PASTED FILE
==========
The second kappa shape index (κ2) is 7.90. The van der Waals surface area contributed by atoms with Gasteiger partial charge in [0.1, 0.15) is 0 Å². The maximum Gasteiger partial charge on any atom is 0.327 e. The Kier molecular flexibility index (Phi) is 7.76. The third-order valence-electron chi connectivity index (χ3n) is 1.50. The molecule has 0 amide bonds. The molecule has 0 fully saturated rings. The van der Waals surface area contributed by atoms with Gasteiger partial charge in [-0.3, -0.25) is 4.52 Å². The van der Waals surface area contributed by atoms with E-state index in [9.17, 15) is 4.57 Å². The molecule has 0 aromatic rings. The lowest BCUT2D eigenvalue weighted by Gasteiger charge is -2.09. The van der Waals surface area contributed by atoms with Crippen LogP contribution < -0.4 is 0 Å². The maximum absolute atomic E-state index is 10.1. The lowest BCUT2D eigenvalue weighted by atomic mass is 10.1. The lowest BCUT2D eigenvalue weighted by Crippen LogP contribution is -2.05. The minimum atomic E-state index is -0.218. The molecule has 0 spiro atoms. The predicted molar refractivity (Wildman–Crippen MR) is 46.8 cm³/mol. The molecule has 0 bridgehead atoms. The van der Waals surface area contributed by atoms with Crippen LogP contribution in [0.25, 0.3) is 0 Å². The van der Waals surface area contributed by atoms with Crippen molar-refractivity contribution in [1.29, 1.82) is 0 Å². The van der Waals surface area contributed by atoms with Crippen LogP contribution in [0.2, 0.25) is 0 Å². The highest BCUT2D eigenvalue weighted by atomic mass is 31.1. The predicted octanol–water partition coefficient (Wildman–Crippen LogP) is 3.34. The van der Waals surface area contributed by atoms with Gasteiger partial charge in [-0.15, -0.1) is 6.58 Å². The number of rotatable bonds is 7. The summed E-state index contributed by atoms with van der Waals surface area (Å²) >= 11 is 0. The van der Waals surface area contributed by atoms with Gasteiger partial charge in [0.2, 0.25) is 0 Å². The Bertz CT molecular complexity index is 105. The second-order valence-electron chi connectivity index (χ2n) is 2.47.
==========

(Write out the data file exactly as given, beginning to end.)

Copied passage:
The second kappa shape index (κ2) is 7.90. The van der Waals surface area contributed by atoms with Gasteiger partial charge in [0.1, 0.15) is 0 Å². The maximum Gasteiger partial charge on any atom is 0.327 e. The Kier molecular flexibility index (Phi) is 7.76. The third-order valence-electron chi connectivity index (χ3n) is 1.50. The molecule has 0 amide bonds. The molecule has 0 fully saturated rings. The van der Waals surface area contributed by atoms with Gasteiger partial charge in [-0.3, -0.25) is 4.52 Å². The van der Waals surface area contributed by atoms with E-state index in [9.17, 15) is 4.57 Å². The molecule has 0 aromatic rings. The lowest BCUT2D eigenvalue weighted by Gasteiger charge is -2.09. The van der Waals surface area contributed by atoms with Crippen LogP contribution < -0.4 is 0 Å². The maximum absolute atomic E-state index is 10.1. The lowest BCUT2D eigenvalue weighted by atomic mass is 10.1. The lowest BCUT2D eigenvalue weighted by Crippen LogP contribution is -2.05. The minimum atomic E-state index is -0.218. The molecule has 0 spiro atoms. The predicted molar refractivity (Wildman–Crippen MR) is 46.8 cm³/mol. The molecule has 0 bridgehead atoms. The van der Waals surface area contributed by atoms with Crippen LogP contribution in [0.25, 0.3) is 0 Å². The van der Waals surface area contributed by atoms with Crippen molar-refractivity contribution in [1.29, 1.82) is 0 Å². The van der Waals surface area contributed by atoms with Crippen LogP contribution in [0.2, 0.25) is 0 Å². The highest BCUT2D eigenvalue weighted by atomic mass is 31.1. The predicted octanol–water partition coefficient (Wildman–Crippen LogP) is 3.34. The van der Waals surface area contributed by atoms with Gasteiger partial charge in [-0.15, -0.1) is 6.58 Å². The number of rotatable bonds is 7. The summed E-state index contributed by atoms with van der Waals surface area (Å²) >= 11 is 0. The van der Waals surface area contributed by atoms with Gasteiger partial charge in [0.2, 0.25) is 0 Å². The Bertz CT molecular complexity index is 105. The second-order valence-electron chi connectivity index (χ2n) is 2.47.